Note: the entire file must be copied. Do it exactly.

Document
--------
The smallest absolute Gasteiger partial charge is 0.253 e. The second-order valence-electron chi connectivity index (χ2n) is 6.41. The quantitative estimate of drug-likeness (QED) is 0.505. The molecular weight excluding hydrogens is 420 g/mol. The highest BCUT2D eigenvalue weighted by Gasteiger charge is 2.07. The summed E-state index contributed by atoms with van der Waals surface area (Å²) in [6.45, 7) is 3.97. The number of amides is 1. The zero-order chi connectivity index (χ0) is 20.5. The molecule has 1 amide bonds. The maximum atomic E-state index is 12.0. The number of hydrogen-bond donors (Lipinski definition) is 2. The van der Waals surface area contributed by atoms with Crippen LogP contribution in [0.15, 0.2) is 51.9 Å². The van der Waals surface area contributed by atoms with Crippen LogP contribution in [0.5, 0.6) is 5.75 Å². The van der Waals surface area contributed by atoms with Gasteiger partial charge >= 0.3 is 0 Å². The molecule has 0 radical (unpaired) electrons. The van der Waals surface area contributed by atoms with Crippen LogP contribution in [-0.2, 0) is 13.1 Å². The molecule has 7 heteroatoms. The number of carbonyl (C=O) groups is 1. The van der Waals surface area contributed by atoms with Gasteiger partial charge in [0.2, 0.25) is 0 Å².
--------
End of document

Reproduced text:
The smallest absolute Gasteiger partial charge is 0.253 e. The second-order valence-electron chi connectivity index (χ2n) is 6.41. The quantitative estimate of drug-likeness (QED) is 0.505. The molecular weight excluding hydrogens is 420 g/mol. The highest BCUT2D eigenvalue weighted by Gasteiger charge is 2.07. The summed E-state index contributed by atoms with van der Waals surface area (Å²) in [6.45, 7) is 3.97. The number of amides is 1. The zero-order chi connectivity index (χ0) is 20.5. The molecule has 1 amide bonds. The maximum atomic E-state index is 12.0. The number of hydrogen-bond donors (Lipinski definition) is 2. The van der Waals surface area contributed by atoms with Crippen LogP contribution in [0.15, 0.2) is 51.9 Å². The van der Waals surface area contributed by atoms with Crippen LogP contribution in [0.5, 0.6) is 5.75 Å². The van der Waals surface area contributed by atoms with Gasteiger partial charge >= 0.3 is 0 Å². The molecule has 0 radical (unpaired) electrons. The van der Waals surface area contributed by atoms with Crippen LogP contribution in [-0.2, 0) is 13.1 Å². The molecule has 7 heteroatoms. The number of carbonyl (C=O) groups is 1. The van der Waals surface area contributed by atoms with Gasteiger partial charge in [0.2, 0.25) is 0 Å².